Maintaining mobility in older adults can be as easy as a walk in the park

May 27, 2014

With just a daily 20-minute walk, older adults can help stave off major disability and enhance the quality of their later years, according to results of the Lifestyle Interventions and Independence for Elders (LIFE) Study, conducted by researchers at Yale School of Medicine in collaboration with seven other institutions around the country. The study is published in the May 27 issue of the Journal of the American Medical Association.

Mobility, the ability to walk without assistance, is key to functioning independently. Reduced mobility is common in older adults and is a risk factor for illness, hospitalization, disability, and death.

The LIFE study is the largest randomized controlled trial ever conducted on physical activity and health education in older adults. Coordinated at the University of Florida, Gainesville, the study enrolled 1,635 sedentary men and women aged 70 to 89 who led and were at risk of mobility disability. Participants were recruited from urban suburban, and rural communities around the country, and randomly assigned to either a structured, moderate-intensity physical activity program, or to a program focused on topics related to successful aging. The trial examined whether physical activity prevents or delays mobility disability.

After more than two years of follow-up, the multicenter team found that the risk of major was reduced by 18% among participants in the group, meaning that they were more capable of walking without assistance for about a quarter mile.

"We want to change how people live," said the director of the Yale field center, Thomas Gill, M.D., the Humana Foundation Professor of Geriatric Medicine, who chaired the measurement committee, which was responsible for determining the main study outcomes. "Maintaining independence for is both a public health and a clinical priority, and modifying lifestyle is an important approach to maintaining independence."

Gill added, "Years from now, LIFE will be considered a landmark study, one that has informed policies to keep older persons independent in the community."

Explore further: No walk in the park: Factors that predict walking difficulty in elderly

More information: Paper: JAMA DOI: 10.1001/jama.2014.5616

Related Stories

No walk in the park: Factors that predict walking difficulty in elderly

January 16, 2012
Yale School of Medicine researchers have found that the likelihood of becoming disabled with age increases with the following factors: having a chronic condition or cognitive impairment; low physical activity; slower gross ...

Becoming disabled may up risk of developing diabetes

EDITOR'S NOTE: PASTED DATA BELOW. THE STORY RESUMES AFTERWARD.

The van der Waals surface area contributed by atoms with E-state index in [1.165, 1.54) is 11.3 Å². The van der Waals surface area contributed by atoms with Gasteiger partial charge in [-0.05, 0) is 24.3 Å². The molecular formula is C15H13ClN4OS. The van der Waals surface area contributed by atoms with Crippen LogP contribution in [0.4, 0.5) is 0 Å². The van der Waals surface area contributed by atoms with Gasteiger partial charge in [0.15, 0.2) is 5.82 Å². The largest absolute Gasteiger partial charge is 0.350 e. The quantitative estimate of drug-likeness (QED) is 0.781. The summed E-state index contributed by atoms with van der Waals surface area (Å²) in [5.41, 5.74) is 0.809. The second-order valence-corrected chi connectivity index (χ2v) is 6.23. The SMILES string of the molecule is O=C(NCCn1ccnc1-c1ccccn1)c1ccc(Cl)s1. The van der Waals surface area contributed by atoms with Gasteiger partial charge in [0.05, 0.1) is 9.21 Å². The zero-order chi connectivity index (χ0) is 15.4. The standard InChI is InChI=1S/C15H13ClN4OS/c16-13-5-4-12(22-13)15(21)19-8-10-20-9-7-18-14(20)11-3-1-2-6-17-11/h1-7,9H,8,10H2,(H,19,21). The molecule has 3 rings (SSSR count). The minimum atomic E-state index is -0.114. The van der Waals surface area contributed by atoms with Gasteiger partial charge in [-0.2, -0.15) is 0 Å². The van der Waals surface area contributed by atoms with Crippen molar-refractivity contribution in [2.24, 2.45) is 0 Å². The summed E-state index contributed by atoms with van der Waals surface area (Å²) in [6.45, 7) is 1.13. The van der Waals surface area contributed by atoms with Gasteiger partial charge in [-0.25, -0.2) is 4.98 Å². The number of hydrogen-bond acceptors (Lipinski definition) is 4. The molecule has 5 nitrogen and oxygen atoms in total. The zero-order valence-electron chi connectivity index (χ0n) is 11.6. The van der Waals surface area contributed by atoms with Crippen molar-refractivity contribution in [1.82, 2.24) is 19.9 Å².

February 28, 2014
(HealthDay)—Functional decline and physical disability may increase the subsequent risk of diabetes in older adults, according to research published online Feb. 18 in Diabetes Care.

Genes may thwart seniors' exercise gains

March 14, 2014
Keeping strong and physically fit is crucial to maintaining independence among the elderly. Exercise has repeatedly been shown to reduce or slow age-related declines in physical function and is a widely recommended for seniors, ...

Regardless of exercise, too much sedentary time is linked to major disability after 60

February 19, 2014
If you're 60 and older, every additional hour a day you spend sitting is linked to doubling the risk of being disabled—regardless of how much moderate exercise you get, reports a new Northwestern Medicine study.

Recommended for you

Across Asia, liver cancer is linked to herbal remedies: study

October 18, 2017
Researchers have uncovered widespread evidence of a link between traditional Chinese herbal remedies and liver cancer across Asia, a study said Wednesday.

Global calcium consumption appears low, especially in Asia

October 18, 2017
Daily calcium intake among adults appears to vary quite widely around the world in distinct regional patterns, according to a new systematic review of research data ahead of World Osteoporosis Day on Friday, Oct. 20.

Experts devise plan to slash unnecessary medical testing

October 17, 2017
Researchers at top hospitals in the U.S. and Canada have developed an ambitious plan to eliminate unnecessary medical testing, with the goal of reducing medical bills while improving patient outcomes, safety and satisfaction.

New study: Nearly half of US medical care comes from emergency rooms

October 17, 2017
Nearly half of all US medical care is delivered by emergency departments, according to a new study by researchers at the University of Maryland School of Medicine (UMSOM). And in recent years, the percentage of care delivered ...

No evidence that widely marketed technique to treat leaky bladder/prolapse works

October 16, 2017
There is no scientific evidence that a workout widely marketed to manage the symptoms of a leaky bladder and/or womb prolapse actually works, conclude experts in an editorial published online in the British Journal of Sports ...

Ten pence restaurant chain levy on sugary drinks linked to fall in sales

October 16, 2017
The introduction of a 10 pence levy on sugar sweetened drinks across the 'Jamie's Italian' chain of restaurants in the UK was associated with a relatively large fall in sales of these beverages of between 9 and 11 per cent, ...

0 comments

Please sign in to add a comment. Registration is free, and takes less than a minute. Read more

Click here to reset your password.
Sign in to get notified via email when new comments are made.